I printed a column warning that media policy of this George Floyd trial of Derek Chauvin was dangerously faulty and slanted. The concern was that the people wasn’t being informed of strong defense arguments that would be used in the trial. The threat is that any acquittal or hung jury would then come as an even greater surprise — leading to more rioting and violence. The policy of the final day of this trial only magnified those worries as legal specialists and journalists appeared more put on advocating than reporting about the underlying issues.
These concerns were evident within minutes of this defense beginning its closing argument. Defense lawyer Eric Nelson did a remarkably good job in protecting his client. However, CNN’s senior legal advisor, Laura Coates declared”Defense begins the closing by demonstrating reasonable doubt, not with why #DerekChauvin is naive. Consider that.”
Many of us did”consider that,” particularly those of us that are criminal defense lawyers.
My guess is that over 90% of defense arguments begin with defining reasonable doubt because it’s the framing standard for prosecution choice. It is the digital mantra of this defense. We begin by reminding the prosecution of its own burden, particularly if a prosecutor has given a much more fluid comprehension of that standard. The last thing you need to do as a criminal defense lawyer is to imply that the jury must concentrate on whether or not a defendant is innocent. The burden is on the prosecutor to show that he is guilty. The defense does not need to prove a thing for acquittal. As highlighted by Judge Peter Cahill (along with most of American judges), the prosecution must concentrate of the burden of evidence shouldered by the prosecution. The defendant is presumed innocent… at least outside CNN.
Just like Coates, Alcindor went on assault the moment the defense rose to create its closing argument. This argument will be in direct contradiction to the prosecution’s case which says consider the eyes, Chauvin’s knee murdered Floyd.”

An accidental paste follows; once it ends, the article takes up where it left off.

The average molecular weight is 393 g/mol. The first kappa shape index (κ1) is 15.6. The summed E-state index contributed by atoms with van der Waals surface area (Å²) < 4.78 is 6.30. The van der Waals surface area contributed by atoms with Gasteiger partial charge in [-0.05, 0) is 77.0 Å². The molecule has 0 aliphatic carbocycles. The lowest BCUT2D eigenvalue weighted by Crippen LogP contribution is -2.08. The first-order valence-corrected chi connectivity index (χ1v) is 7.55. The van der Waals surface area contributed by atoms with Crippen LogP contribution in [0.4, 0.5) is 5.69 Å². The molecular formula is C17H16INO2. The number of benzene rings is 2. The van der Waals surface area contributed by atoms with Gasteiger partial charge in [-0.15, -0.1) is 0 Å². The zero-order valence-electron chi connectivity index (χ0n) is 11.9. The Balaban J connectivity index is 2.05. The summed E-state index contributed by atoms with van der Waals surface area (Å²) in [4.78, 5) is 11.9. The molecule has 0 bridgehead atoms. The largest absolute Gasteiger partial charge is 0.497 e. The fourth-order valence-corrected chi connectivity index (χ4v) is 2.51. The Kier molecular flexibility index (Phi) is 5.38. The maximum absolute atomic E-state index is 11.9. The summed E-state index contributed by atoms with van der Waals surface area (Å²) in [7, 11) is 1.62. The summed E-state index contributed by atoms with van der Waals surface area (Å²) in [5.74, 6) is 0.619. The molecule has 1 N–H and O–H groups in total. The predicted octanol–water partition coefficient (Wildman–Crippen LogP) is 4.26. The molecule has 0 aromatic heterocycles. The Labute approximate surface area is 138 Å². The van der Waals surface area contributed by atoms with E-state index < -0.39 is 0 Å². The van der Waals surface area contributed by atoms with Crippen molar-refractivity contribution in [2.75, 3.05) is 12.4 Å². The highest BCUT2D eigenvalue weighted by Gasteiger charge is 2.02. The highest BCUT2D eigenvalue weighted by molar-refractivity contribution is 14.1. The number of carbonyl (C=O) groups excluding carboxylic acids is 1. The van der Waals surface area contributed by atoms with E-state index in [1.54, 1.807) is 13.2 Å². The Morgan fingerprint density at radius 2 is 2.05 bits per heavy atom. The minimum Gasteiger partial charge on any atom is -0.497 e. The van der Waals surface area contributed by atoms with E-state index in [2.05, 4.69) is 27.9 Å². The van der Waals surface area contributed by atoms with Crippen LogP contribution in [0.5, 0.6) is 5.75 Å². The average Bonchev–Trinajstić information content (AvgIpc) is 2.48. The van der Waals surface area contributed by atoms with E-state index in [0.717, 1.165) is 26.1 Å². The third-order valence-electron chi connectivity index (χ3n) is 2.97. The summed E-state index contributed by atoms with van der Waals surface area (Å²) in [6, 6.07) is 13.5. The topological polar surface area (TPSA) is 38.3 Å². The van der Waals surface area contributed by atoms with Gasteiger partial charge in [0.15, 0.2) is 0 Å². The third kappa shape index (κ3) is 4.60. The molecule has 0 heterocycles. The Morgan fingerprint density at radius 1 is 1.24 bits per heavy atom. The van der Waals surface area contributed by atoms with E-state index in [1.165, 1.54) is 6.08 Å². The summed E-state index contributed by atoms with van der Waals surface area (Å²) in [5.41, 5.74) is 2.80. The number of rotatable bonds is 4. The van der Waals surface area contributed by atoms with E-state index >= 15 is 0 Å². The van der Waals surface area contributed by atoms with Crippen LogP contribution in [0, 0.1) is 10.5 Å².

The statement is so bizarre that it is breathtaking. Alcindor appears aggrieved that the defense had the temerity to directly contradict the prosecution over the question of guilt.
The coverage has been striking from the glowing reports of the prosecution’s closing arguments rather than this criticism of this defense. More to the point, the policy shows very little concern over the rights of criminal defendants or appreciation for the position of defense counsel.
We saw the exact same trend during the Trump Administration when authorized specialists adopted ridiculously comprehensive interpretations of criminal provisions in a blind obsession to locate any way to charge Donald Trump or his family. Some of us from the defense team cautioned how dangerous such interpretations are — and the way they ignored both the component and controlling case law. Legal specialists dismissed abuses revealed in prior investigations between defendants such as Michael Flynn along with Carter Page. They dismissed the consequences of crossing definitions of crimes like obstruction or even the Logan Act. They defended judicial prejudice when it worked against Trump officials.
The most crucial aspect for this tendency is that legal analysis was once largely immune from these prejudice that is open. I have worked as a television analyst for thirty years on various networks. I have viewed as authorized analysts in both print and television have been a part of this echo journalism version — offering reassuring evaluation for viewers who want continual reaffirmation of their political preferences. We have now lost any semblance of or neutrality. That is in accordance with the tendency in journalism in large in which there are growing requirements for advocacy in mathematics. Including professors rejecting the concept of objectivity in mathematics in favour of available advocacy. Much Columbia Journalism Dean along with New Yorker author Steve Coll denounced the way the First Amendment right to freedom of speech has been”weaponized” to protect disinformation. The effect yet has been the steady decrease in trust for the media.
The price of this bias can be ignored.
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